Read one report to headquarters, “The 18th regulars...under orders to burn every town... left a strip of land 60 miles wide from one end of the island to the other, over which the traditional crow could not have flown without provision.” A letter from a participant, published in the New York World, detailed what that meant, ending with the story of “...a mother with a babe at her breast and two young children at her side...feared to leave her home which had just been fired...She faced the flames with her children, and not a hand was raised to save her or the little ones. They perished miserably...She feared the American soldiers, however, worse than the devouring flames.”
President Roosevelt declared victory, again, on 4 July, 1902. And again, parades were held to celebrate the victory (above)  But, again,  in March of 1903, attacks against Americans and their native allies had so flared up that 300,000 Filipinos were forced at gun point back into concentration camps. In August of 1904 the American governor of Samar was asking for more soldiers. By 1907 those additional troops were still required. The last rebel leader, whose capture was supposed to end the war, was executed in 1912.  But the war went on, if at a reduced level, until the Japanese invasion in 1942.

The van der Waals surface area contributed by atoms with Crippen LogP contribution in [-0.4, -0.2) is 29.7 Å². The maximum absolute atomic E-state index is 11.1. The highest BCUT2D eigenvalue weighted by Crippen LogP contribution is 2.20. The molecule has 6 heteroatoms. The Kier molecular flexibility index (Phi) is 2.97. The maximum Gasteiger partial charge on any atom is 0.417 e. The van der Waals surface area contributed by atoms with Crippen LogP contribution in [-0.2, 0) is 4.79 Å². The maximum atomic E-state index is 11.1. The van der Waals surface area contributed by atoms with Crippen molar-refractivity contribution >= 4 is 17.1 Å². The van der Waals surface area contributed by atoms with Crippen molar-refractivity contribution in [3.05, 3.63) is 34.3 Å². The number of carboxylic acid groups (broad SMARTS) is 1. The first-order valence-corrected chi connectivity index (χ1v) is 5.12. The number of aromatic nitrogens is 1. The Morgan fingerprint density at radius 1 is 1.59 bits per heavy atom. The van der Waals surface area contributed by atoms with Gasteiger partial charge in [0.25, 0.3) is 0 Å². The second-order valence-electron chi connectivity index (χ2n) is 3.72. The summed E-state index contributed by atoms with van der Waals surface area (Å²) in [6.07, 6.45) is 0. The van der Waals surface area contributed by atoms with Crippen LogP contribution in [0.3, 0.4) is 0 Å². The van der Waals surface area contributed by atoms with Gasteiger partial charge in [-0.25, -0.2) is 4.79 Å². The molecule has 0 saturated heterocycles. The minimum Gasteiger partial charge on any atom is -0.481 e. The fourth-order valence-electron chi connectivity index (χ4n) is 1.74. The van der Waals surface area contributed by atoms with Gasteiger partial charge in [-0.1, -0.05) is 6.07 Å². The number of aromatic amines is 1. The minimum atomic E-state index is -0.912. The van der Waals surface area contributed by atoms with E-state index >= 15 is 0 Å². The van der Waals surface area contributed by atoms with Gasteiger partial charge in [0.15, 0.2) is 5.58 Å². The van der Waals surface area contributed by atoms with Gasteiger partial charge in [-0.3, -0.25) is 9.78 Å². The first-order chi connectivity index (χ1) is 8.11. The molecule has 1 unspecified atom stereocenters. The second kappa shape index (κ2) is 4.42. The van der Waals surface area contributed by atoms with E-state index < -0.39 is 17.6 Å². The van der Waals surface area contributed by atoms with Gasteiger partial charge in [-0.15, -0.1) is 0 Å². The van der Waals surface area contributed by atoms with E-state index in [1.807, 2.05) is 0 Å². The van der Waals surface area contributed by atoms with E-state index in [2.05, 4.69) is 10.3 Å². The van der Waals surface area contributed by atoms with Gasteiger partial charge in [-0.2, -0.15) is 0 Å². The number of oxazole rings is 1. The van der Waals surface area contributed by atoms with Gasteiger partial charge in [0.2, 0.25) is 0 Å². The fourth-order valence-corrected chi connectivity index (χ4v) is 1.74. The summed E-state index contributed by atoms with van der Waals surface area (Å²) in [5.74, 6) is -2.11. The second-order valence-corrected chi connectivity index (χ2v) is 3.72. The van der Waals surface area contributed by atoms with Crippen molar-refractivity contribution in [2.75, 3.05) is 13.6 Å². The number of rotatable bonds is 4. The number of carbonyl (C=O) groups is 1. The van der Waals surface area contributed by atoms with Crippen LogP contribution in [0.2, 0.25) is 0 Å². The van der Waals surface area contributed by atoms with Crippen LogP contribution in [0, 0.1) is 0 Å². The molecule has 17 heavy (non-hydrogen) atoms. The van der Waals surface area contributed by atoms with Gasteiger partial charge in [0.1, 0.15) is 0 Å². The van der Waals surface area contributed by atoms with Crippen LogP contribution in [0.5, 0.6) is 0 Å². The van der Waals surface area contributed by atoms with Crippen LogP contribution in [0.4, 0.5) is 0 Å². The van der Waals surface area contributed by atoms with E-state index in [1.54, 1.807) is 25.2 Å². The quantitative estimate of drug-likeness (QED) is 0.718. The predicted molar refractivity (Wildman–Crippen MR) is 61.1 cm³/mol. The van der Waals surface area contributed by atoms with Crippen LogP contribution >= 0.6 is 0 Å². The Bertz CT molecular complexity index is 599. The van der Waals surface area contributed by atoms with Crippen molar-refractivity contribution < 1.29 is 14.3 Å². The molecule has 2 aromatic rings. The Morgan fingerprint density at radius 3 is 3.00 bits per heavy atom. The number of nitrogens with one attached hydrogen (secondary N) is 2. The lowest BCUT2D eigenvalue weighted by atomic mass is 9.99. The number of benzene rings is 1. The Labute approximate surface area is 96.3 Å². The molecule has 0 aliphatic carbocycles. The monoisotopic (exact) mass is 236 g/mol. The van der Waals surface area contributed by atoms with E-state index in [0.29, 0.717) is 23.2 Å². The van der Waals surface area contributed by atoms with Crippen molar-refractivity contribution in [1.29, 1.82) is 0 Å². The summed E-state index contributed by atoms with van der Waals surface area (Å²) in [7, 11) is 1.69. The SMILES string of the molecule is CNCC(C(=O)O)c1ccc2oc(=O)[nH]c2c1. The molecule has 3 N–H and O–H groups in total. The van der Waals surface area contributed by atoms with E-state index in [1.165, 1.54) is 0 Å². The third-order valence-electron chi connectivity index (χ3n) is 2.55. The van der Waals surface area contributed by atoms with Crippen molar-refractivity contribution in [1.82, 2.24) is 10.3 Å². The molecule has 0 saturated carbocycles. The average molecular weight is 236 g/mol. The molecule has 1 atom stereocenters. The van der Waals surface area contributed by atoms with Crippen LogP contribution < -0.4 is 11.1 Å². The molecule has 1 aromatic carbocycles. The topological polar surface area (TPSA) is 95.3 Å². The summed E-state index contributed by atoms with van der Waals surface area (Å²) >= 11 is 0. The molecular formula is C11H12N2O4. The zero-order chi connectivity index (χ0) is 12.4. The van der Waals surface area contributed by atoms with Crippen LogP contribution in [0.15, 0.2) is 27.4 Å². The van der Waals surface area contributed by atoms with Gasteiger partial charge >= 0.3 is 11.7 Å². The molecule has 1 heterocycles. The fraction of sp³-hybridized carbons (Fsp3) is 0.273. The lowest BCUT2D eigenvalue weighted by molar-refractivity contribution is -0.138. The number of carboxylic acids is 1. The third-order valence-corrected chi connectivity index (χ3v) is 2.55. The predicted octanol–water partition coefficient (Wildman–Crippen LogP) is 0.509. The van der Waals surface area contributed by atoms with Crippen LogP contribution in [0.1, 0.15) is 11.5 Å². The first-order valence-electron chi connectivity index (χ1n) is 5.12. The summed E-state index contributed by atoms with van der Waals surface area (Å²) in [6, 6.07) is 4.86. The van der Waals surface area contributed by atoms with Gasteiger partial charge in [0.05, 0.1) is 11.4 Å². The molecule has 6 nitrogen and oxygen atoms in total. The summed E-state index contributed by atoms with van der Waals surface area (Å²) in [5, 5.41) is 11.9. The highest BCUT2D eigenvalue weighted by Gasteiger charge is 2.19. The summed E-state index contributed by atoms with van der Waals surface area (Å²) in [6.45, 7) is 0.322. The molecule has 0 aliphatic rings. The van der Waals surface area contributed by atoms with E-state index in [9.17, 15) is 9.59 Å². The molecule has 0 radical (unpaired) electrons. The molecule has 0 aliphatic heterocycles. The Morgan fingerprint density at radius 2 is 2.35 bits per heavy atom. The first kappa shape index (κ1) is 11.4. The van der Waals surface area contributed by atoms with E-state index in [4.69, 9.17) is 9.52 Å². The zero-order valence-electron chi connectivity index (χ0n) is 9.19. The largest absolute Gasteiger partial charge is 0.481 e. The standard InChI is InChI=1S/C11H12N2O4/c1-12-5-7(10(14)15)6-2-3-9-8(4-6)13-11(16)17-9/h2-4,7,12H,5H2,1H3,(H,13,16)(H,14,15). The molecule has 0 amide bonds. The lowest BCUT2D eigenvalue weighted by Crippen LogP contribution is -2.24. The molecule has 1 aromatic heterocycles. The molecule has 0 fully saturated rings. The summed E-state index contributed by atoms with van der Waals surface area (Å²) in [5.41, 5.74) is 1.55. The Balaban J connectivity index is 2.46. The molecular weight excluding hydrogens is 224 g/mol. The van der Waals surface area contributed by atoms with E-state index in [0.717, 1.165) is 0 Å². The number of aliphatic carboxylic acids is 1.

Meanwhile, the forgotten William Grayson (above) had come upon hard times. By 1914, the malaria and ulcers he suffered from had progressed to vomiting blood, and he was forced to apply for a pension. It was denied.  Said the bureaucrats at the Veterans Bureau , “no pecuniary awards are made by the government for extraordinary bravery in action.” . But Grayson could no longer work and was forced on public relief. Finally, after eight years of shabby treatment by the nation he fought for, whose empire he sacrificed his youth for,  in 1922 William Grayson was finally granted a small pension. The man who fired the first shot used to justify America's grab at an empire, died worn out and worn down, at the age of 64, on 20 March, 1941, in the Veterans Hospital in San Francisco.